c. 1860 This originated as a villa in red brick with stone dressings, in two storeys and an attic. In 1957 Mona Best, mother of the drummer Pete Best bought the house and in 1959 opened the basement as a coffee and music club. Early performers were The Quarrymen, and it became the performance birthplace of The Beatles. The rest of the house has been altered, but the basement retains features relating to the early development of the Beatles.[48]
Leyfield House Honey Green Lane
53°25′21″N 2°53′27″W / 53.4224°N 2.8908°W / 53.4224; -2.8908 (Leyfield House)
1830s A stuccoed house with a slate roof, it is in two storeys. There is a front of three bays, with a two-bay wing. The windows are sashes with architraves. The porch is in Doric style, with an Ionic entablature and a balustrade. The house stands within the campus of Cardinal Heenan Catholic High School, and has been converted for use by the school.[49][50]
67 Leyfield Road
53°25′38″N 2°53′45″W / 53.4271°N 2.8958°W / 53.4271; -2.8958 (67 Leyfield Road)
17th century (probable) A stone house with a stone tile roof. It is in two storeys and has three bays. The windows are casements, and there is a 20th-century open timber porch.[51]
West Derby Church of England Primary School Meadow Lane
53°26′00″N 2°54′35″W / 53.4333°N 2.9096°W / 53.4333; -2.9096 (Primary School, West Derby)
1860–61 The school was designed by H. P. Horner in Gothic Revival style. It is built in sandstone, is in a single storey, and has an L-shaped plan. On the front facing the road are a 20th-century casement window, a lancet window, and a large four-light window with Decorated tracery. Above the lancet window is tower with a diagonal buttress, bell openings, and a stone pyramidal roof.[12][13][52]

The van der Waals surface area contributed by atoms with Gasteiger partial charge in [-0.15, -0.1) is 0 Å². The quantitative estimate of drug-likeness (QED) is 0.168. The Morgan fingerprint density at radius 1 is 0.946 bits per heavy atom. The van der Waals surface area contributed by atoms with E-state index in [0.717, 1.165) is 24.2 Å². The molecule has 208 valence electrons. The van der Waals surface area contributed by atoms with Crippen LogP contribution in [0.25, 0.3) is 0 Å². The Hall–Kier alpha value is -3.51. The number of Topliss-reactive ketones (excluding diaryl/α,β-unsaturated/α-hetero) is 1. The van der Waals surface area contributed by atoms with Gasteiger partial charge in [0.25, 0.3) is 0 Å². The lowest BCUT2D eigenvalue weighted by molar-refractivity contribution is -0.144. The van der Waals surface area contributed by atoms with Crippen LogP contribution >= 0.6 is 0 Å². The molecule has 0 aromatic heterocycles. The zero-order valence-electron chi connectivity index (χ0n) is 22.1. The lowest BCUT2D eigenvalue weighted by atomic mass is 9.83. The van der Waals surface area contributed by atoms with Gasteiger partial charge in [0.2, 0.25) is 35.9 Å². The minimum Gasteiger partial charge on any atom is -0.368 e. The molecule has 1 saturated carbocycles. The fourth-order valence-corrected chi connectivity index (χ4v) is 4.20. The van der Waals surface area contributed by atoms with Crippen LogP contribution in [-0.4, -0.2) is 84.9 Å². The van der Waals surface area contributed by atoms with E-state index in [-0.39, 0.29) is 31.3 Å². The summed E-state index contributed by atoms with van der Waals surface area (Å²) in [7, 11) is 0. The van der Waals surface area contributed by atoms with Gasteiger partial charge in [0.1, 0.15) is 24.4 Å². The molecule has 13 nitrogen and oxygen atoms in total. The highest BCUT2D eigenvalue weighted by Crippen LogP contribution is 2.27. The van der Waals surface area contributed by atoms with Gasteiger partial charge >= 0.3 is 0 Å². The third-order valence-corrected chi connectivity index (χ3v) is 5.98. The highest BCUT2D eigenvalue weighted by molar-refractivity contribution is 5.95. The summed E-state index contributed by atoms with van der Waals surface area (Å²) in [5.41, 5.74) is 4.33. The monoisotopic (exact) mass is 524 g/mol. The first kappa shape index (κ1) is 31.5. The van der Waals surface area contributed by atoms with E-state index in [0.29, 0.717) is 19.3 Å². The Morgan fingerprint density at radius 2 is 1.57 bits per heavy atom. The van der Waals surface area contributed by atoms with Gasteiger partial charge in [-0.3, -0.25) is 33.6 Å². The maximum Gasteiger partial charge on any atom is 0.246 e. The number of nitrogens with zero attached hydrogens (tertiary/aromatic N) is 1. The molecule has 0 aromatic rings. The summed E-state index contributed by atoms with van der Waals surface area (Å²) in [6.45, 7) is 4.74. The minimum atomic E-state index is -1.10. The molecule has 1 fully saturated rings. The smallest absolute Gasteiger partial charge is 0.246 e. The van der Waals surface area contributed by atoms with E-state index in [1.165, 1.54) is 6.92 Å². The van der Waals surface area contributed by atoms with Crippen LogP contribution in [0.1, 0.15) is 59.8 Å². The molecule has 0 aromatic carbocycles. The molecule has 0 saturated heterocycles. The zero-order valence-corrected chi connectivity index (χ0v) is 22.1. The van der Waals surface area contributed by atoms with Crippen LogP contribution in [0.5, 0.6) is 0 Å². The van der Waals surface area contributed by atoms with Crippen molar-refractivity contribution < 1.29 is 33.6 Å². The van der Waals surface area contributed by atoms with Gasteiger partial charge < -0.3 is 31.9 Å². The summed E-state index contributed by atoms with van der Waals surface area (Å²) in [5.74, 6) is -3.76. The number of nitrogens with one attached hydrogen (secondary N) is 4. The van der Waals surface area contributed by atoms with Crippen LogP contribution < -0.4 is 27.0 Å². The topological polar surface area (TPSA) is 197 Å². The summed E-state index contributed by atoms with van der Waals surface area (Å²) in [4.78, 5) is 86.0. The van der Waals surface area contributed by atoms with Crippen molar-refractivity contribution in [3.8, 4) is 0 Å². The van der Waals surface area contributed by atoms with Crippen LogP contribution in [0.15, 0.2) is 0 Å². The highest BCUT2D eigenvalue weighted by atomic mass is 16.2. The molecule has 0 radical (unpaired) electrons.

St James' Church Mill Lane
53°25′39″N 2°54′49″W / 53.4275°N 2.9135°W / 53.4275; -2.9135 (St James' Church)
1845–46 The church was designed by Edward Welch, and in 1875–76 the chancel was lengthened and a chapel and organ chamber were added by W. and J. Hay. It is built in sandstone, and consists of a nave without aisles, transepts, a chancel with a chapel and a vestry, and a west tower. The windows are lancets, and there are dormers in the roof. In 1994 the interior was re-ordered, and a wall was inserted to form a parish hall at the back of the church.[53][54]
76–82 Mill Lane
53°25′51″N 2°54′41″W / 53.4307°N 2.9113°W / 53.4307; -2.9113 (76–82 Mill Lane)
Early to mid 19th century A row of four brick houses with stone dressings and slate roofs in Georgian style. They have two storeys and basements, and each house is in a single bay. At the top is a cornice. The windows are sashes with wedge lintels. The entrances are round-headed with panelled pilasters and fanlights.[45][55]